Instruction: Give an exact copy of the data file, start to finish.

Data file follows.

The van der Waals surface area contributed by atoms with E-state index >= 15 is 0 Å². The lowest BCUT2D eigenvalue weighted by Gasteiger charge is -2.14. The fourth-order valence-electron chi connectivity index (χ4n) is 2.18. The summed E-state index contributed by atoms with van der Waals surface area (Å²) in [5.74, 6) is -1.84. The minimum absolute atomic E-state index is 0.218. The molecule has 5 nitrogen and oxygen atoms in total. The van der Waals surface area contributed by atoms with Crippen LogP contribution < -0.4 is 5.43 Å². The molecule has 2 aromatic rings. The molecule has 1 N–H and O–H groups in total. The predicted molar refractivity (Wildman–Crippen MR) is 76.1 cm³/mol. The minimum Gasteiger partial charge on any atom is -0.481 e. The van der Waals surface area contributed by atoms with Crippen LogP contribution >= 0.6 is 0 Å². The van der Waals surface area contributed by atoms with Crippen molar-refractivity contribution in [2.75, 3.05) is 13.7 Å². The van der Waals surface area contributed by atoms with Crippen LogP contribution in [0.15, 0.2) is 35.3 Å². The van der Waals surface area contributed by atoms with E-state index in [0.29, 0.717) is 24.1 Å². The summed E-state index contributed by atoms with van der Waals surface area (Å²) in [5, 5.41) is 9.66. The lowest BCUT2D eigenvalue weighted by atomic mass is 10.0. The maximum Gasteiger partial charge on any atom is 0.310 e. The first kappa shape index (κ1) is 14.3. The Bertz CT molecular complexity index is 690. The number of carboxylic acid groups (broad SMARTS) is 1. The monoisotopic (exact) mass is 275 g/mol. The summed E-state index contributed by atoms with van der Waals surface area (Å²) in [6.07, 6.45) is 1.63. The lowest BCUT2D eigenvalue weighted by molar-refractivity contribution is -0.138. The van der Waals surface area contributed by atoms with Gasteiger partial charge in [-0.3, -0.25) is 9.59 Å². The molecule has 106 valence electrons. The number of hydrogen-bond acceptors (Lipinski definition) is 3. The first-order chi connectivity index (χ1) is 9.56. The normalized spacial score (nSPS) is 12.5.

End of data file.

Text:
The van der Waals surface area contributed by atoms with E-state index >= 15 is 0 Å². The lowest BCUT2D eigenvalue weighted by Gasteiger charge is -2.14. The fourth-order valence-electron chi connectivity index (χ4n) is 2.18. The summed E-state index contributed by atoms with van der Waals surface area (Å²) in [5.74, 6) is -1.84. The minimum absolute atomic E-state index is 0.218. The molecule has 5 nitrogen and oxygen atoms in total. The van der Waals surface area contributed by atoms with Crippen LogP contribution < -0.4 is 5.43 Å². The molecule has 2 aromatic rings. The molecule has 1 N–H and O–H groups in total. The predicted molar refractivity (Wildman–Crippen MR) is 76.1 cm³/mol. The minimum Gasteiger partial charge on any atom is -0.481 e. The van der Waals surface area contributed by atoms with Crippen LogP contribution >= 0.6 is 0 Å². The van der Waals surface area contributed by atoms with Crippen molar-refractivity contribution in [2.75, 3.05) is 13.7 Å². The van der Waals surface area contributed by atoms with Crippen LogP contribution in [0.15, 0.2) is 35.3 Å². The van der Waals surface area contributed by atoms with E-state index in [0.29, 0.717) is 24.1 Å². The summed E-state index contributed by atoms with van der Waals surface area (Å²) in [5, 5.41) is 9.66. The lowest BCUT2D eigenvalue weighted by atomic mass is 10.0. The maximum Gasteiger partial charge on any atom is 0.310 e. The first kappa shape index (κ1) is 14.3. The Bertz CT molecular complexity index is 690. The number of carboxylic acid groups (broad SMARTS) is 1. The monoisotopic (exact) mass is 275 g/mol. The summed E-state index contributed by atoms with van der Waals surface area (Å²) in [6.07, 6.45) is 1.63. The lowest BCUT2D eigenvalue weighted by molar-refractivity contribution is -0.138. The van der Waals surface area contributed by atoms with Gasteiger partial charge in [-0.3, -0.25) is 9.59 Å². The molecule has 106 valence electrons. The number of hydrogen-bond acceptors (Lipinski definition) is 3. The first-order chi connectivity index (χ1) is 9.56. The normalized spacial score (nSPS) is 12.5.